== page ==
Mesalazine, also known as mesalamine or 5-aminosalicylic acid (5-ASA), is a medication used to treat inflammatory bowel disease, including ulcerative colitis and Crohn's disease.[1] It is generally used for mildly to moderately severe disease.[1] It is taken by mouth or rectally.[1] The formulations which are taken by mouth appear to be similarly effective.[9]

Mesalazine structure.svg
Clinical data
Trade namesAsacol, Lialda, Pentasa, others[1]
Other namesmesalamine, 5-aminosalicylic acid, 5-ASA, Mesalamine (USAN US)
License data
Routes of
By mouth, rectal
ATC code
Legal status
Legal status
Pharmacokinetic data
Bioavailabilityorally: 20–30% absorbed
rectally: 10–35%
MetabolismRapidly & extensively metabolized intestinal mucosal wall and the liver
Elimination half-life5 hours after initial dose.
At steady state 7 hours
  • 5-Amino-2-hydroxybenzoic acid
CAS Number
PubChem CID
CompTox Dashboard (EPA)
ECHA InfoCard100.001.745 Edit this at Wikidata
Chemical and physical data
Molar mass153.137 g·mol−1
3D model (JSmol)
Melting point283 °C (541 °F)
  • O=C(O)c1cc(ccc1O)N
  • InChI=1S/C7H7NO3/c8-4-1-2-6(9)5(3-4)7(10)11/h1-3,9H,8H2,(H,10,11) checkY

Common side effects include headache, nausea, abdominal pain, and fever.[1] Serious side effects may include pericarditis, liver problems, and kidney problems.[1][9] Use in pregnancy and breastfeeding appears safe.[9] In people with a sulfa allergy certain formulations may result in problems.[1] Mesalazine is an aminosalicylate and anti-inflammatory.[1][9] It works by direct contact with the intestines.[1]

Mesalazine was approved for medical use in the United States in 1987.[1][5] It is on the World Health Organization's List of Essential Medicines.[10] It is available as a generic medication.[11][1][12][13] In 2020, it was the 184th most commonly prescribed medication in the United States, with more than 2 million prescriptions.[14][15]

Medical usesEdit

It is used to treat inflammatory bowel disease, including ulcerative colitis and Crohn's disease (effective only in colonic diseases).[1] It is generally used for mildly to moderately active disease.[1] It is taken by mouth or rectally.[1] The formulations which are taken by mouth appear to be similarly effective.[9]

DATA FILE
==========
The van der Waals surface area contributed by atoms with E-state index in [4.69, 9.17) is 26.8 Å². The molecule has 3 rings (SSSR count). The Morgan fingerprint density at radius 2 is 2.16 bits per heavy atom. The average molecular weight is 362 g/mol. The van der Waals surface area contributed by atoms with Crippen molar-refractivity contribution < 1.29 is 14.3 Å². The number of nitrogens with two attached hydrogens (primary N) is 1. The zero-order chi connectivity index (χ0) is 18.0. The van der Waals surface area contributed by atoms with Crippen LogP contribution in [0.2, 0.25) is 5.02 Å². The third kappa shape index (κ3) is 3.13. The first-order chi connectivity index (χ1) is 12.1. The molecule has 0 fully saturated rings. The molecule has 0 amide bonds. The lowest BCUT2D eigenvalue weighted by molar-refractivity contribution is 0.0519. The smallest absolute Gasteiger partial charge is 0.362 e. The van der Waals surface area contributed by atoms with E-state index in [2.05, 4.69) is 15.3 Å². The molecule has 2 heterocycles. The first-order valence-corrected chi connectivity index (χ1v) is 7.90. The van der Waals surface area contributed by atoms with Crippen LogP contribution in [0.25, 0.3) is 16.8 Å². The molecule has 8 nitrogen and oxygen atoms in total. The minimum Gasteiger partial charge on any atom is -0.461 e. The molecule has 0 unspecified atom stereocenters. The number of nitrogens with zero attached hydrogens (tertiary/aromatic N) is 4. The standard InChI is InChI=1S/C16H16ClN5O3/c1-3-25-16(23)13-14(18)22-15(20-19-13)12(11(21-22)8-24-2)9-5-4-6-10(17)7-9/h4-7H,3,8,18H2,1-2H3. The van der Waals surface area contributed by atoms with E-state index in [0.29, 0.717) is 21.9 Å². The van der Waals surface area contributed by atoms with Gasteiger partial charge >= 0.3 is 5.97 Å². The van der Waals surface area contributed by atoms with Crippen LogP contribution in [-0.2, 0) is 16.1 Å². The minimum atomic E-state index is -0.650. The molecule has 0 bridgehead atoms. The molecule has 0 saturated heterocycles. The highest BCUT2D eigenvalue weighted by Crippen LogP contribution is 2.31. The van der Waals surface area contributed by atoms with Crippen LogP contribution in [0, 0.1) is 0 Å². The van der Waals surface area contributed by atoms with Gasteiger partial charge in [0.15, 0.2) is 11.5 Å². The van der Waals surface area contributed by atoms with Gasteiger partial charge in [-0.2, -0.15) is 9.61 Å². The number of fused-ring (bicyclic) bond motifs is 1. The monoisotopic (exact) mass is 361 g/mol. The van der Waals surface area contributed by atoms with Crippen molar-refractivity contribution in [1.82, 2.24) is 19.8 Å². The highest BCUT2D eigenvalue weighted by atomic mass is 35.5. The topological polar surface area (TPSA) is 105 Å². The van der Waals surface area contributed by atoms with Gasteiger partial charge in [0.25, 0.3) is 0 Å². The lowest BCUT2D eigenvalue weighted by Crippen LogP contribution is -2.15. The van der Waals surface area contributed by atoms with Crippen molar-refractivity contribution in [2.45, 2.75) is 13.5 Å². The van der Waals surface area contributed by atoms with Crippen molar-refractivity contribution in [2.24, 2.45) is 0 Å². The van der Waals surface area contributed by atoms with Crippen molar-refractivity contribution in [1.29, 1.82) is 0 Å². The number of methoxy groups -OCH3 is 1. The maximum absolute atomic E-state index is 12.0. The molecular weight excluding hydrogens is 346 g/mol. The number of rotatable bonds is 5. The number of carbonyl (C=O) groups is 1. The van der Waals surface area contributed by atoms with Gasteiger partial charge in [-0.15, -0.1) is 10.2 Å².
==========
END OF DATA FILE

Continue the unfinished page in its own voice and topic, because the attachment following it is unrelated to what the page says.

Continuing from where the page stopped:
Side effectsEdit

There are no data on use in pregnant women, but the drug does cross the placenta and is excreted in breast milk. The drug should not be used in children under two years of age,[4] people with kidney disease,[4] or people who are allergic to aspirin.[4]

Side effects are primarily gastrointestinal but may also include headache; GI effects include nausea, diarrhea and abdominal pain. There have been scattered reports of various problems when the oral form is used, including: problems caused by myelosuppression (leukopenia, neutropenia, agranulocytosis, aplastic anaemia, and thrombocytopenia), as well as hair loss, peripheral neuropathy, pancreatitis, liver problems, myocarditis and pericarditis, allergic and fibrotic lung reactions, lupus erythematosus-like reactions and rash (including urticaria), drug fever, interstitial nephritis and nephrotic syndrome, usually reversible on withdrawal. Very rarely, use of mesalazine has been associated with an exacerbation of the symptoms of colitis, Stevens Johnson syndrome and erythema multiforme.[4]


Mesalazine is the active moiety of sulfasalazine, which is metabolized to sulfapyridine and mesalazine.[16] It is also the active component of the prodrug balsalazide along with the inert carrier molecule 4-aminobenzoyl-beta-alanine.[17] It is in the category of disease-modifying antirheumatic drugs (DMARDs) family of medications.[18] It is unclear exactly how it works.[18] Mesalazine is claimed to be a PPAR-γ agonist.[19]

Mechanism of actionEdit